Population groups that are predisposed to elevated free phenytoin levels include neonates, elderly persons, and individuals with uremia, hypoalbuminemia (due to pregnancy, nephrotic syndrome, malignancy, malnutrition), or hyperbilirubinemia. These patients may exhibit signs of toxicity when drug levels are within the therapeutic range (see Lab Studies). Certain medications can interfere with phenytoin levels.
Hepatic microsomal enzymes primarily metabolize phenytoin. Much of the drug is excreted in the bile as an inactive metabolite, which is then reabsorbed from the intestinal tract and ultimately excreted in the urine. Less than 5% of phenytoin is excreted unchanged in the urine. Individuals with impaired metabolic or excretory pathways may exhibit early signs of toxicity. Genetic polymorphism in the cytochrome enzymes that metabolize phenytoin may be responsible for variable rates of metabolism and thus susceptibility to toxicity, even in individuals taking appropriate doses. [3, 4]
Phenytoin metabolism is dose dependent. Elimination follows first-order kinetics (fixed percentage of drug metabolized during a per unit time) at the low drug concentrations and zero-order kinetics (fixed amount of drug metabolized per unit time) at higher drug concentrations. This change in kinetics reflects the saturation of metabolic pathways. Thus, very small increments in dosage may result in adverse effects.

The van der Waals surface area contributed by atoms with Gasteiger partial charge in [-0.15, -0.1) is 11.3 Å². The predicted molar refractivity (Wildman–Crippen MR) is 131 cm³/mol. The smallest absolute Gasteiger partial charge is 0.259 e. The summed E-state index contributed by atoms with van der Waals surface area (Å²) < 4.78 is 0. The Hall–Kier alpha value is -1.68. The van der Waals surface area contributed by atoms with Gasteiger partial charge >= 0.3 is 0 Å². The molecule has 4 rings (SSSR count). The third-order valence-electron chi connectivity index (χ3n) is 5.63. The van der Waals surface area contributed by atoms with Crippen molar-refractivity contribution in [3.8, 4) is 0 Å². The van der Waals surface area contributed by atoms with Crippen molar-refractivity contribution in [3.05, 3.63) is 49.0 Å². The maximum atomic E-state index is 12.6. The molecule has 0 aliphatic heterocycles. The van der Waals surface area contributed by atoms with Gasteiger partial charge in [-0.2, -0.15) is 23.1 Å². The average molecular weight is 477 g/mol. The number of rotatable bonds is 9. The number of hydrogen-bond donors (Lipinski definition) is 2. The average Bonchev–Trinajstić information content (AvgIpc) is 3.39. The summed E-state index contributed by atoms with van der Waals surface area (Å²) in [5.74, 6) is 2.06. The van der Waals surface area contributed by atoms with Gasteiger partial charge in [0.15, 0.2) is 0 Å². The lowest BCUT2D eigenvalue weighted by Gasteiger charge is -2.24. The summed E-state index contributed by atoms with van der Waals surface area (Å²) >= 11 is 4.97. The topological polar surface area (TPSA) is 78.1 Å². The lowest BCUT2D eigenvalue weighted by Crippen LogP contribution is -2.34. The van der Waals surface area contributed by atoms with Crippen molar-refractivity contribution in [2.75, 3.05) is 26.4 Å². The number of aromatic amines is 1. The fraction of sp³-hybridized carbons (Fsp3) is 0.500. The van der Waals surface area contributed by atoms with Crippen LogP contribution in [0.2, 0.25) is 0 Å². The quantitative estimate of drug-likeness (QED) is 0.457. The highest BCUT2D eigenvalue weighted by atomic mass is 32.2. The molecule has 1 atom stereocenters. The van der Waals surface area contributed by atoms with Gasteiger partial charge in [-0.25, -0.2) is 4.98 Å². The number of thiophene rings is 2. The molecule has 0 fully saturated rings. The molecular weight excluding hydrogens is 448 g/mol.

In the 2015 Annual Report of the American Association of Poison Control Centers' National Poison Data System, 1601 single exposures to phenytoin were reported. Of these, 539 were unintentional toxicities, 407 were intentional, and 543 were reported as an adverse reaction. In addition five single exposures to fosphenytoin were reported, two as adverse reactions and three as unintentional. 
Death or severe morbidity rarely occurs with an intentional overdose as long as the patient receives good supportive care.
Of the 1601 reported toxic exposures in 2015, 1301 were treated in a health care facility. Of this subset of patients, 235 had no significant outcome, 446 had minor effects, 457 had moderate morbidity, and 31 had major morbidity; two deaths were reported. 
Phenytoin is a category D drug. Various congenital anomalies have been reported from usage during pregnancy (see fetal hydantoin syndrome). No scientific data have demonstrated that effect or outcome of acute toxicity is based on sex.
Neonates and elderly patients are at greater risk for toxicity because of impaired metabolism and decreased protein binding. Decreased protein binding contributes to higher levels of biologically active medication at therapeutic measured total phenytoin blood levels (see Lab Studies).
Of the 1601 reported exposures in 2015, a total of 95 were in children younger than 6 years, 45 in patients 6-19 years of age, and 1396 in those 20 years and older.